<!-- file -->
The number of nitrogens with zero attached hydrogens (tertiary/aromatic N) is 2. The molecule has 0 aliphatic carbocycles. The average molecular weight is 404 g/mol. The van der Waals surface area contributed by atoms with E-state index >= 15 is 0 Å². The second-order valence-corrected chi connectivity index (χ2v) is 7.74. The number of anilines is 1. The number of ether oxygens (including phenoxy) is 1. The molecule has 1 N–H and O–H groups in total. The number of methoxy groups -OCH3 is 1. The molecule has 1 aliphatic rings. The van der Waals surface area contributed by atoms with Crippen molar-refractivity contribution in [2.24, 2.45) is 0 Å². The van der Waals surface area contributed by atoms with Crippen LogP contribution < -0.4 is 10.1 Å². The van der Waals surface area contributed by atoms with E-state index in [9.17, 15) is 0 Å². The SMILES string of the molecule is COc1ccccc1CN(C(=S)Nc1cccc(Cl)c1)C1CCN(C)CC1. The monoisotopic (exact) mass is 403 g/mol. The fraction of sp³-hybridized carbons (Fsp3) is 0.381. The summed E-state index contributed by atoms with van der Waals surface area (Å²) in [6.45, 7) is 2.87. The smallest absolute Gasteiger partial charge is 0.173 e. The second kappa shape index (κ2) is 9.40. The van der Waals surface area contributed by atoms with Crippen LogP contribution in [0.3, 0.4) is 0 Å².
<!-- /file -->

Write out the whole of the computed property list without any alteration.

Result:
The number of nitrogens with zero attached hydrogens (tertiary/aromatic N) is 2. The molecule has 0 aliphatic carbocycles. The average molecular weight is 404 g/mol. The van der Waals surface area contributed by atoms with E-state index >= 15 is 0 Å². The second-order valence-corrected chi connectivity index (χ2v) is 7.74. The number of anilines is 1. The number of ether oxygens (including phenoxy) is 1. The molecule has 1 N–H and O–H groups in total. The number of methoxy groups -OCH3 is 1. The molecule has 1 aliphatic rings. The van der Waals surface area contributed by atoms with Crippen molar-refractivity contribution in [2.24, 2.45) is 0 Å². The van der Waals surface area contributed by atoms with Crippen LogP contribution < -0.4 is 10.1 Å². The van der Waals surface area contributed by atoms with E-state index in [9.17, 15) is 0 Å². The SMILES string of the molecule is COc1ccccc1CN(C(=S)Nc1cccc(Cl)c1)C1CCN(C)CC1. The monoisotopic (exact) mass is 403 g/mol. The fraction of sp³-hybridized carbons (Fsp3) is 0.381. The summed E-state index contributed by atoms with van der Waals surface area (Å²) in [6.45, 7) is 2.87. The smallest absolute Gasteiger partial charge is 0.173 e. The second kappa shape index (κ2) is 9.40. The van der Waals surface area contributed by atoms with Crippen LogP contribution in [0.3, 0.4) is 0 Å².